Camden Courier-Post - May 27, 1980

Bowa’s hit puts Phils in first


By Rusty Pray of the Courier-Post


PHILADELPHIA – All things considered, it hadn't been a particularly bad night for Larry Bowa. Yes, the Phillies' shortstop had gotten clipped and cut in a chance meeting with someone's fist. But he gotten a couple of hits and drove in a couple runs against the Pittsburgh Pirates.


Indeed, last night was not at all a bad one for Bowa, whose second hit provided the punch in a two-fisted 7-6 victory over the Bucs that put the Phillies ahead of the Pirates and in first place in the National League's East Division standings.


"It was," said Bowa, "a great game to win. It reminded me of all the games we've played with them."


THE PHILLIES came from a 5-1 deficit to beat Kent Tekulve, the Bucs' bullpen ace, after a bench-clearing brawl interrupted play in the sixth inning. Bowa, not a perpetrator, was unfortunate enough to get his mouth bloodied by an unidentified hand during the melee. The injury not withstanding, Bowa was around in the ninth to deliver his knockout blow and give the Phils the last laugh before a crowd of 45,394 in Veterans Stadium.


"Hopefully, it's, all over," he said, "There's too much talent on these teams for something like that to happen. It was just unfortunate. It can spark a comeback, but it can also spark the other team. A couple years ago, the Pirates were 11 out, we had a fight with them and they came on like gangbusters."


Tekulve had been called upon to protect a 6-5 lead in the ninth for starter Bert Blyleven, who went into the game having never beaten the Phils.


Mike Schmidt lit the fuse by sending Tekulve's first pitch into the leftfield corner for a leadoff double. Schmidt had ignited a fuse of a different sort in the third when he demonstrated unhappiness over what he thought was a Blyleven brushback pitch.


GREG LUZINSKI, another who felt a breeze from a Blyleven pitch, followed with a single that Pirate shortstop Tim Foil managed to keep in the infield, postponing temporarily the tying run from scoring. The Bull had already added to his ongoing tear with an RBI double in the seventh, and the two hits gave him 14 in his last 26 at bats.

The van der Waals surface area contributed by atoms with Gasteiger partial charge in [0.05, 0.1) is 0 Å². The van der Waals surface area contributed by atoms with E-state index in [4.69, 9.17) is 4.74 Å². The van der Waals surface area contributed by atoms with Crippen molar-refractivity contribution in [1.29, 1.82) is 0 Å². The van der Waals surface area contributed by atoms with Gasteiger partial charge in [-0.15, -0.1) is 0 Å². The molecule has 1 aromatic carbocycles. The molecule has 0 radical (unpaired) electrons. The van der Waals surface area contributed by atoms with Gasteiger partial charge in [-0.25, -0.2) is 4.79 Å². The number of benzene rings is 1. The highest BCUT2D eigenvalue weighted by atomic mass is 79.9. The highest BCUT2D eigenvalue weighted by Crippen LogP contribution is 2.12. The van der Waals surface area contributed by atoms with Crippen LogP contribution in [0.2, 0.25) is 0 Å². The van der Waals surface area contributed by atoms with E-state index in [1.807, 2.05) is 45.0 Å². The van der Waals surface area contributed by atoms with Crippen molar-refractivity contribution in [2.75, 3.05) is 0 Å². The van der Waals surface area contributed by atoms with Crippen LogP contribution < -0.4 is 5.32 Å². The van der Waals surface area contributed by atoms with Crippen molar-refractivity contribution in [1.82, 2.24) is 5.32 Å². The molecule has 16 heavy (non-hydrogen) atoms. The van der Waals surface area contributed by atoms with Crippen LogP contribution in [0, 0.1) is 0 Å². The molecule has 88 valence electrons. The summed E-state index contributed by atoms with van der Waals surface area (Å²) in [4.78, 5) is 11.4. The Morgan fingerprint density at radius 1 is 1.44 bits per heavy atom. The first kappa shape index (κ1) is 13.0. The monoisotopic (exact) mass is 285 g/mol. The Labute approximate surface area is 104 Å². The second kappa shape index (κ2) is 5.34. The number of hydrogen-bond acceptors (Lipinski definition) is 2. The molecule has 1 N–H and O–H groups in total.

Bob Boone, who is beginning to show signs that his hitting struggles are ending, quickly assured Blyleven would not get the decision with a double down the third base line that scored Schmidt and sent Lonnie Smith, pinchrunning for Luzinski, all the way to third.


With none out and first base open, the Bucs decided to walk Garry Maddox, who had three hits, two RBIs and a stolen base, and pitch to Bowa. And Bowa responded by singling cleanly through a drawn up infield between first and second.


"That one just found a hole," said Bowa. "He (Tekulve) got behind me, 3-1, so he had to give me something to hit."


THE HIT came at a particularly opportune time for the Phillies, who are once again staring serious pitching problems in the face. Righthander Larry Christenson was put on the disabled list Sunday and will undergo surgery to remove bone chips from his elbow. He could well be lost for the season.


Bob Walk was called up from Oklahoma City to replace Christenson and was, like Dan Larson before him, immediately put to work. Walk had good stuff, but not much control. He walked five, gave up a two-run homer in the first to Willie Stargell and left in the third down, 5-1.


"Sure, he gave up five runs and that looks bad in the stats," said Manager Dallas Green. "But it was a tough situation, pitching against the Pirates in front of 45,000 people."


Lerrin LaGrow kept the Pirates in check long enough for the Phils to make it 5-3 on a two-run homer by Maddox in the third. Kevin Saucier took over in the fifth and, in the sixth, brought chaos by hitting Blyleven with a pitch.


"WE WON the game and that's all I'm concerned about," Saucier later said, still shaken by the brawl that ensued. "It was a great game to win. What happened, happened."


What happened was Bowa managed to survive the fight to bat in the ninth and make his night not unpleasant at all.


PHIL UPS – Stolen base was Maddox' 200th career... Bucs got a run off Tug McGraw in the seventh to make it 6-3... Ron Reed got the win by working a perfect ninth... Phils have won five in a row, their longest winning streak of the year… Jim Bibby, who is scheduled to pitch against Steve Carlton tonight, injured his knee when he slipped on the dugout steps en route to joining the brawl.